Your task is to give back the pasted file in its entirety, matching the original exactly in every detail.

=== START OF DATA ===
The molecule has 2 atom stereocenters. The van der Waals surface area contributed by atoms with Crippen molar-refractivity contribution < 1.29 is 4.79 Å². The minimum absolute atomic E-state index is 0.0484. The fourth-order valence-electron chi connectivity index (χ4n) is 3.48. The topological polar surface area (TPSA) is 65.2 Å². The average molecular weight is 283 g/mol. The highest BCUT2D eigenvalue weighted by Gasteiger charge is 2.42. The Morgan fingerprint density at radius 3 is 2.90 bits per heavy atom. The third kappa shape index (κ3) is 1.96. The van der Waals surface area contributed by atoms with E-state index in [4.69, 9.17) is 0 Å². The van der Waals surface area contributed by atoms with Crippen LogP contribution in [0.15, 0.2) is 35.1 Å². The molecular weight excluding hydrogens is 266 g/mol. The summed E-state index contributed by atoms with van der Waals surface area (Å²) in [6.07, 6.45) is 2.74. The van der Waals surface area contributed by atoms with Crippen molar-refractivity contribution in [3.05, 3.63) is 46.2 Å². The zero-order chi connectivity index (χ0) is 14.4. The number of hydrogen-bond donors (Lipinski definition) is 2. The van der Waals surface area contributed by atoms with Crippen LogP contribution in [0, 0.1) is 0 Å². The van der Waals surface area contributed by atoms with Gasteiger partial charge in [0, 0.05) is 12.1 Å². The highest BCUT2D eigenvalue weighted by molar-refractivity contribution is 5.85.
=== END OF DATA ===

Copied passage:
The molecule has 2 atom stereocenters. The van der Waals surface area contributed by atoms with Crippen molar-refractivity contribution < 1.29 is 4.79 Å². The minimum absolute atomic E-state index is 0.0484. The fourth-order valence-electron chi connectivity index (χ4n) is 3.48. The topological polar surface area (TPSA) is 65.2 Å². The average molecular weight is 283 g/mol. The highest BCUT2D eigenvalue weighted by Gasteiger charge is 2.42. The Morgan fingerprint density at radius 3 is 2.90 bits per heavy atom. The third kappa shape index (κ3) is 1.96. The van der Waals surface area contributed by atoms with E-state index in [4.69, 9.17) is 0 Å². The van der Waals surface area contributed by atoms with Crippen LogP contribution in [0.15, 0.2) is 35.1 Å². The molecular weight excluding hydrogens is 266 g/mol. The summed E-state index contributed by atoms with van der Waals surface area (Å²) in [6.07, 6.45) is 2.74. The van der Waals surface area contributed by atoms with Crippen molar-refractivity contribution in [3.05, 3.63) is 46.2 Å². The zero-order chi connectivity index (χ0) is 14.4. The number of hydrogen-bond donors (Lipinski definition) is 2. The van der Waals surface area contributed by atoms with Crippen LogP contribution in [0, 0.1) is 0 Å². The van der Waals surface area contributed by atoms with Gasteiger partial charge in [0, 0.05) is 12.1 Å². The highest BCUT2D eigenvalue weighted by molar-refractivity contribution is 5.85.